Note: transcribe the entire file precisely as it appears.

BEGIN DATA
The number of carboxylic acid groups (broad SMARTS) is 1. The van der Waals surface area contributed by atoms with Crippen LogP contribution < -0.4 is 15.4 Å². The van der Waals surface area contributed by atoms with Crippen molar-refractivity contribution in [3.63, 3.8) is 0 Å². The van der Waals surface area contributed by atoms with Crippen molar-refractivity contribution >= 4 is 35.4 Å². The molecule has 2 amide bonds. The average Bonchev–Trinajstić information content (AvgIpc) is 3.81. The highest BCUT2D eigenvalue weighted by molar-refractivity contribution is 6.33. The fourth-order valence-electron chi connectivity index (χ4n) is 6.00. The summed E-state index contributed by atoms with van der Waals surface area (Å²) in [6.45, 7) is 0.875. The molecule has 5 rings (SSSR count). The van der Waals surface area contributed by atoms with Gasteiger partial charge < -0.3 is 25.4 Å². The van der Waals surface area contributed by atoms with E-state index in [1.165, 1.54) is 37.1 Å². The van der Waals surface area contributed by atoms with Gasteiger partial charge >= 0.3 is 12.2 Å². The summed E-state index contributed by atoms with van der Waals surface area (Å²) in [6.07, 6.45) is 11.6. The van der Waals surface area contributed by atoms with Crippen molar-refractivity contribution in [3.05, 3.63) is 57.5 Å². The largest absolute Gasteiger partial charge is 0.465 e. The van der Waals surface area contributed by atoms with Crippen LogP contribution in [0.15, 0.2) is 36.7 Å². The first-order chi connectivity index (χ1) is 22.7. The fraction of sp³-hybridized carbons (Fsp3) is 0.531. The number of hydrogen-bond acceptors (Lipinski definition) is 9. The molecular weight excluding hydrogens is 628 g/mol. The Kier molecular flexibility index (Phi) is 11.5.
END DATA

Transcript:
The number of carboxylic acid groups (broad SMARTS) is 1. The van der Waals surface area contributed by atoms with Crippen LogP contribution < -0.4 is 15.4 Å². The van der Waals surface area contributed by atoms with Crippen molar-refractivity contribution in [3.63, 3.8) is 0 Å². The van der Waals surface area contributed by atoms with Crippen molar-refractivity contribution >= 4 is 35.4 Å². The molecule has 2 amide bonds. The average Bonchev–Trinajstić information content (AvgIpc) is 3.81. The highest BCUT2D eigenvalue weighted by molar-refractivity contribution is 6.33. The fourth-order valence-electron chi connectivity index (χ4n) is 6.00. The summed E-state index contributed by atoms with van der Waals surface area (Å²) in [6.45, 7) is 0.875. The molecule has 5 rings (SSSR count). The van der Waals surface area contributed by atoms with Gasteiger partial charge < -0.3 is 25.4 Å². The van der Waals surface area contributed by atoms with E-state index in [1.165, 1.54) is 37.1 Å². The van der Waals surface area contributed by atoms with Gasteiger partial charge >= 0.3 is 12.2 Å². The summed E-state index contributed by atoms with van der Waals surface area (Å²) in [6.07, 6.45) is 11.6. The van der Waals surface area contributed by atoms with Crippen molar-refractivity contribution in [3.05, 3.63) is 57.5 Å². The largest absolute Gasteiger partial charge is 0.465 e. The van der Waals surface area contributed by atoms with Crippen LogP contribution in [0.15, 0.2) is 36.7 Å². The first-order chi connectivity index (χ1) is 22.7. The fraction of sp³-hybridized carbons (Fsp3) is 0.531. The number of hydrogen-bond acceptors (Lipinski definition) is 9. The molecular weight excluding hydrogens is 628 g/mol. The Kier molecular flexibility index (Phi) is 11.5.